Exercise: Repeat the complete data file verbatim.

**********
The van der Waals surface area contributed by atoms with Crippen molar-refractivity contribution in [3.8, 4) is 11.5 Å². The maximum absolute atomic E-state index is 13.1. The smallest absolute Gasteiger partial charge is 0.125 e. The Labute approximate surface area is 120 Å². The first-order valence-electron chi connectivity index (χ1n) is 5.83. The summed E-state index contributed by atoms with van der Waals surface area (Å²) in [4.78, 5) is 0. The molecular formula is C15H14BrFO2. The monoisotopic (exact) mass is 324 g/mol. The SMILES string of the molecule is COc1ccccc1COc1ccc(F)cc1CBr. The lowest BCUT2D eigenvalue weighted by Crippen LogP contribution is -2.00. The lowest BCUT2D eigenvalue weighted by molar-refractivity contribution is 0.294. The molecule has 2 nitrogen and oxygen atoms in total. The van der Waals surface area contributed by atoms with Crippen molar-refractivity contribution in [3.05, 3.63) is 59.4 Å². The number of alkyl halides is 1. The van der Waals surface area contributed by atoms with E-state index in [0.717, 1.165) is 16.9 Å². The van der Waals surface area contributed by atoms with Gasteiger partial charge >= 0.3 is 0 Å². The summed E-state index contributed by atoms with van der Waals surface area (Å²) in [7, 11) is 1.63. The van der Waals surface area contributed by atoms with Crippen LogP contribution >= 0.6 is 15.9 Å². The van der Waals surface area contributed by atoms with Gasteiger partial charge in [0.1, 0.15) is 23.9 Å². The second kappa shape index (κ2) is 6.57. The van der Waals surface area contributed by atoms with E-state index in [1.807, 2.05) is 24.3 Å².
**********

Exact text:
The van der Waals surface area contributed by atoms with Crippen molar-refractivity contribution in [3.8, 4) is 11.5 Å². The maximum absolute atomic E-state index is 13.1. The smallest absolute Gasteiger partial charge is 0.125 e. The Labute approximate surface area is 120 Å². The first-order valence-electron chi connectivity index (χ1n) is 5.83. The summed E-state index contributed by atoms with van der Waals surface area (Å²) in [4.78, 5) is 0. The molecular formula is C15H14BrFO2. The monoisotopic (exact) mass is 324 g/mol. The SMILES string of the molecule is COc1ccccc1COc1ccc(F)cc1CBr. The lowest BCUT2D eigenvalue weighted by Crippen LogP contribution is -2.00. The lowest BCUT2D eigenvalue weighted by molar-refractivity contribution is 0.294. The molecule has 2 nitrogen and oxygen atoms in total. The van der Waals surface area contributed by atoms with Crippen molar-refractivity contribution in [3.05, 3.63) is 59.4 Å². The number of alkyl halides is 1. The van der Waals surface area contributed by atoms with E-state index in [0.717, 1.165) is 16.9 Å². The van der Waals surface area contributed by atoms with Gasteiger partial charge >= 0.3 is 0 Å². The summed E-state index contributed by atoms with van der Waals surface area (Å²) in [7, 11) is 1.63. The van der Waals surface area contributed by atoms with Crippen LogP contribution >= 0.6 is 15.9 Å². The van der Waals surface area contributed by atoms with Gasteiger partial charge in [0.1, 0.15) is 23.9 Å². The second kappa shape index (κ2) is 6.57. The van der Waals surface area contributed by atoms with E-state index in [1.807, 2.05) is 24.3 Å².